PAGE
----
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By Jon Weisman
Jackie Robinson safe at home in 1949. Davey Lopes safe at first in 1977. The heat of Hanley Ramirez’s rib fractured by a pitch — two years ago this very day — still simmers. And above all, Reggie Jackson’s hip.
Nothing tops their notoriety in Dodger postseason history, but entering that pantheon is Chase Utley’s slide, a play we will be talking about for years.
I’m not someone who believes baseball is a contact sport, who believes aggression must mean collision, or that collision is synonymous with manhood. Most recently, baseball legislated baserunner-catcher crashes out of the game, and it’s hard to see any way that the game is poorer for it.
So I do think we have reached the tipping point for trying to protect infielders on plays at the bases — if not already when the season of Pittsburgh’s Jung Ho Kang ended, then certainly now that the season of New York’s Ruben Tejada has. The base should be the only goal of the baserunner.
This is from Dodgers-Mets this past summer. Daniel Murphy makes no attempt at bag. It's part of the game. pic.twitter.com/vuzOeDDctD
— Blair Angulo (@bangulo) October 11, 2015
I have spent many of my waking hours (and they have been mostly waking hours) since Saturday’s seventh inning thinking about how I would have felt had the uniforms been reversed on the play, as they were, for example, when Daniel Murphy veered into Jimmy Rollins when the Dodgers played the Mets on July 26. Murphy certainly came in lower on Rollins than Utley did on Tejada, but he was farther out of the baseline and his intent to disrupt was no less.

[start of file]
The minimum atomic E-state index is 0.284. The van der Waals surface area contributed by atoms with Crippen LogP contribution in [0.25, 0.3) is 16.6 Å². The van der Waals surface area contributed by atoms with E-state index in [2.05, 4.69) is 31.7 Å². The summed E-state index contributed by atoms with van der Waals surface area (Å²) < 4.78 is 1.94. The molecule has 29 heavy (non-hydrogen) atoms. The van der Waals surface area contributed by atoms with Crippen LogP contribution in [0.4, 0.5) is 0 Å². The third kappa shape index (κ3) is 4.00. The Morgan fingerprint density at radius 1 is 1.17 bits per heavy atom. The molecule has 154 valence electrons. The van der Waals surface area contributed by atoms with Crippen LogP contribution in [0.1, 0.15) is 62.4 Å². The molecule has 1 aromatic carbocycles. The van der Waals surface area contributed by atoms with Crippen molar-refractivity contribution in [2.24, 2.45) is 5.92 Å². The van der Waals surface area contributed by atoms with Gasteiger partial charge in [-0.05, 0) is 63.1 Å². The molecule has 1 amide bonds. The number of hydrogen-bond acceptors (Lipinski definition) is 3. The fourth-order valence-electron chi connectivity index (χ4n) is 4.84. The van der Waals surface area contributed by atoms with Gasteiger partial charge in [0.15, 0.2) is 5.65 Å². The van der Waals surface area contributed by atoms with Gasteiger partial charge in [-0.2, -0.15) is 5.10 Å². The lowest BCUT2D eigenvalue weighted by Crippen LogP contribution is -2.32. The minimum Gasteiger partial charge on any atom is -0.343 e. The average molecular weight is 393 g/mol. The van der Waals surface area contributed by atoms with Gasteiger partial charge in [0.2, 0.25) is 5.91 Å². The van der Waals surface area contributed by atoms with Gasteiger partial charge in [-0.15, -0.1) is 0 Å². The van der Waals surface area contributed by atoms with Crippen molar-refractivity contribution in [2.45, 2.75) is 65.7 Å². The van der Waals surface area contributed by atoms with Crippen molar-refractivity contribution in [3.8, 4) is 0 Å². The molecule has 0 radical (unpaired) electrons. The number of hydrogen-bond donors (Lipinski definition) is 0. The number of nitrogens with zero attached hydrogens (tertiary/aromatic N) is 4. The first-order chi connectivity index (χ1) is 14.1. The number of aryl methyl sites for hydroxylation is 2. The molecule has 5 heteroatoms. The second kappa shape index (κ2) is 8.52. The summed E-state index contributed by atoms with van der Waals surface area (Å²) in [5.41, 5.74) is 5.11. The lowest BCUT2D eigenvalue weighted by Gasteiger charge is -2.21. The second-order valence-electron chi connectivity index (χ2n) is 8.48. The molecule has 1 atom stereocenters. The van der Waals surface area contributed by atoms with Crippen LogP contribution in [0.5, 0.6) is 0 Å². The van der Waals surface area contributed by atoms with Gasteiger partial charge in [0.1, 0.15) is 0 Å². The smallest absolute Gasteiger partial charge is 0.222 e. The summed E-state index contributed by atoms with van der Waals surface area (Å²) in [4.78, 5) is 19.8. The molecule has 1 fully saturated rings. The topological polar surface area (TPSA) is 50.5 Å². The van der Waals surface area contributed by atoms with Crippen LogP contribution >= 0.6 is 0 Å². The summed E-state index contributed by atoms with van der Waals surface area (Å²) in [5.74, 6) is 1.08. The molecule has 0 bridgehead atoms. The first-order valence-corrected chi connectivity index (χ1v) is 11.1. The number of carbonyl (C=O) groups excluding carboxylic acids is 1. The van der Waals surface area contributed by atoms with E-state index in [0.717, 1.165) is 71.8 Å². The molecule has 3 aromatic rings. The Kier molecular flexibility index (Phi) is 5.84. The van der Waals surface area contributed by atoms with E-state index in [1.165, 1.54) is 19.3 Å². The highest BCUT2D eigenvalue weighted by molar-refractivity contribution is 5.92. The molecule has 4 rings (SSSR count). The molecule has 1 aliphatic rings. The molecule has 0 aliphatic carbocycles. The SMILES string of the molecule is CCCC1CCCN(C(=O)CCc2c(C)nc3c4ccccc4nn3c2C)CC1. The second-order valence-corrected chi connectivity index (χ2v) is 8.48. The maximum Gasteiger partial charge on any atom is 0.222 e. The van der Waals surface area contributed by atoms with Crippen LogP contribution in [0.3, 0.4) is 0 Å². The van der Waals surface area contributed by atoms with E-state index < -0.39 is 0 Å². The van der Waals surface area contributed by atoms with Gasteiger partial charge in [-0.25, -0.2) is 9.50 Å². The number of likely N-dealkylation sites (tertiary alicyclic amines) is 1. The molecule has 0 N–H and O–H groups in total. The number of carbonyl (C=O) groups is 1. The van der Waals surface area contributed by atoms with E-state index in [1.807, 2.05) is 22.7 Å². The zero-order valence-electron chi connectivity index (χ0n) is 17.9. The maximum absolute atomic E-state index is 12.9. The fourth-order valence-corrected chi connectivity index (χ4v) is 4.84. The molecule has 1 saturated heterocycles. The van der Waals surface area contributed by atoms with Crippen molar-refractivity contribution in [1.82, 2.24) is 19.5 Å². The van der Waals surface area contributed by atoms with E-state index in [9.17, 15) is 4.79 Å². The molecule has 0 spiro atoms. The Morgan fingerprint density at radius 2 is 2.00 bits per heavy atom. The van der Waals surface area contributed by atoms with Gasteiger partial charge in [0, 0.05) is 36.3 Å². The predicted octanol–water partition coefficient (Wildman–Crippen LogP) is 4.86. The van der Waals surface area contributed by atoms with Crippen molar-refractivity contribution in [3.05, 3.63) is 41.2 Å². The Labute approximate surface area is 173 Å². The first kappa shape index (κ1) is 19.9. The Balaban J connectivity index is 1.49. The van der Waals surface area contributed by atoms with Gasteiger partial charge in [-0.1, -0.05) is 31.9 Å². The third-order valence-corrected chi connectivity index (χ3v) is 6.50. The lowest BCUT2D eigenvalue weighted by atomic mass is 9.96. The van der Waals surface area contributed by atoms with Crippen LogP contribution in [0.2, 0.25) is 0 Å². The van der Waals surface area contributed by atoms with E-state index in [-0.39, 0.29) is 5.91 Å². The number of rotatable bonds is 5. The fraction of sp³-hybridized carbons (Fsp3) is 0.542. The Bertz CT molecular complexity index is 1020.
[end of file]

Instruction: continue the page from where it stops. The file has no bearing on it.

Neither baserunner, in July or October, wanted the infielder to get hurt — and it’s worth noting that both baserunners are infielders themselves who know exactly what kind of jeopardy they’re creating.
So if Rollins had been injured on this play the way Tejada was — and it certainly could have happened, judging by how vulnerable Rollins’ left leg looks in the screengrab by Blair Angelo above — the fury would have reverberated from New York to Los Angeles, just as it has in the past 12 hours from Los Angeles to New York. Imagining this happening to Corey Seager at this moment in time sends shivers.
But in July, it didn’t happen. Rollins walked away from the play, and as a result, no one gave it a second thought. It’s all fun and games until someone loses an eye, or a leg, or a spine.
— Adam Rubin (@AdamRubinMedia) October 11, 2015
If that were Rollins or Seager being driven off in a cart, my fury would be unmistakable. But my fury wouldn’t be at the baserunner. It would be at the sport that has turned a blind eye to that play forever.
“This also used to be hard-nosed baseball.” — Grant Brisbee, SB Nation
My guess is that next year, things will be different.